Departing LaSalle, the train made its way north in the Dearborn Subway and onto the Milwaukee Elevated to California/Milwaukee. There, the tour disembarked and walked down to the street-level station. Here, the guides discussed the history and design of the 1895-built station, whose station house still stands in an almost-completely unaltered form. The context of the station to the surrounding neighborhood, including materials used and the scale of the building was discussed, as well as the Victorian riveted steel elevated structure and how its engineering design reflects aesthetic choices of the original constructors as well. Following this discussion, the tour moved up to the inbound platform, where the Met-typical design of the platforms and copies was pointed out, as well as the things that had been subsequently altered, such as the stairs, railings, and lights. The way in which stations are changed and adapted over time was another theme often discussed on the tour. After a round of questions and answers, the tour train came and took the group a mile southeast to Damen.

At Damen/Milwaukee, passengers alighted and again went downstairs to the street. Damen station is the same vintage as California, and for the most part was the same design as well. What makes Damen interesting and different to discuss is how the community around it developed differently, the many ways in which Damen is more intact than California, and a handful of ways in which it is not. In 1995, for the 100th anniversary of the Metropolitan Elevated, Damen was given some modest renovation and restoration. As part of the rehabilitation of the exterior masonry, the front bay was disassembled and in doing so some of the pieces were lost or otherwise unusable. The bay ended up being reconstructed from scratch in a design that largely approximates but does not precisely duplicate the original design. This is evident in the brickwork that is a slightly different shade than the rest of the building and is especially obvious when viewed in succession with California, as tour-takers did. This situation serves as yet another example of how stations change over the course of their lives. The community the station is in, Wicker Park, was also discussed, how the station fit into it and how the neighborhood grew around it. Afterward, the tour went back into the station house, which is largely intact and also received some work in 1995, and then back up to the outbound platform here. Here, more history of the station was discussed, including the long-demolished Humboldt Park branch, which left the left immediately to the north of the station, and the tower on the north end of the inbound platform. The tour walked down to the North Avenue auxiliary exit and discussed how this was built to allow easy access to the North Avenue buses once the Humboldt Park service ended. The design of the platform and canopies was discussed, which are the same vintage and design as California's but are more intact, including original railings and the last three original Metropolitan Elevated light poles left on the "L" system.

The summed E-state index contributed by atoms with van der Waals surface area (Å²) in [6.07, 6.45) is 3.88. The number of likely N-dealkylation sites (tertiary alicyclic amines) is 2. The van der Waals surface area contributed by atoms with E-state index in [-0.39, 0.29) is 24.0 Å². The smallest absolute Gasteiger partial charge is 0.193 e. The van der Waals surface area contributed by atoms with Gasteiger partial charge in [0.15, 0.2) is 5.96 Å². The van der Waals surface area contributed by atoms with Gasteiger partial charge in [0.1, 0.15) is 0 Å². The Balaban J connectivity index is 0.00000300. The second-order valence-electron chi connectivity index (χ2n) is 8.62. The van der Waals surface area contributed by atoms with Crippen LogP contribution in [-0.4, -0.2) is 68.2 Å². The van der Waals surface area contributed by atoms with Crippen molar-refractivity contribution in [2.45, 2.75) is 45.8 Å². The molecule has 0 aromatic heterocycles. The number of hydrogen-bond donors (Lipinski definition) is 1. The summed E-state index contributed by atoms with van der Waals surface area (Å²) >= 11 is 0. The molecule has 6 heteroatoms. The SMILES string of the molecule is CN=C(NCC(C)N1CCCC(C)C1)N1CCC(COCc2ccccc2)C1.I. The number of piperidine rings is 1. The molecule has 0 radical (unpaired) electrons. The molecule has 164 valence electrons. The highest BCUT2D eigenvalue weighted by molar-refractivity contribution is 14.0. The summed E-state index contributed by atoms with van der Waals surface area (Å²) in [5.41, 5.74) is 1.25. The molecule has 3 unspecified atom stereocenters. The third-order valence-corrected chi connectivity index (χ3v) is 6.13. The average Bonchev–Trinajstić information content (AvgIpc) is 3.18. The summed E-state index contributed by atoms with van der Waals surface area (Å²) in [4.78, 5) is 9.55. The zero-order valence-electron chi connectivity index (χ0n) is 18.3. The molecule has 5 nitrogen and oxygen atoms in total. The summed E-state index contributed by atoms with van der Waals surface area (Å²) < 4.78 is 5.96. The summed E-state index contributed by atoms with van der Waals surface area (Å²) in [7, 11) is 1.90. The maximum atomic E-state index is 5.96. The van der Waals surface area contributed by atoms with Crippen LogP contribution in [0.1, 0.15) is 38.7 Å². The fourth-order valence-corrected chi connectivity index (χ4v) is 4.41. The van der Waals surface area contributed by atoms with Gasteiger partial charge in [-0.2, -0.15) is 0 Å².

Tour guide Graham Garfield discusses the unity of design and coherent philosophy behind SOM's modern Belmont station, as tour members listen and look on. For a larger view, click here. (Photo by Tony Coppoletta)

After the tour re-boarded the train, it took the group back north again, into the Milwaukee-Kimball Subway and to the Belmont subway station. The 1970-built Belmont station provided several interesting discussion points, including as contrast to the earlier LaSalle subway station the tour started at and as the most modern station the tour looked at. After getting off the train, the tour assembled on the platform as the guides discussed the heritage of the station. The lecture included the background of the Kennedy Extension it was built as part of, the modern design of the station, and philosophy and holistic approach that the designers -- Skidmore, Owings and Merrill -- took with this station and the rest of the Kennedy and Dan Ryan (KDR) extensions. Afterward, the tour went upstairs to street-level, where the history of the surrounding neighborhood, Avondale, and the station's late addition to it were discussed. As pointed out was the intermodal design of the station, a common element of the KDR stations in specific and modern transit stations in general. Following discussion and touring street-side, the group returned to the platform and re-boadred the train heading inbound.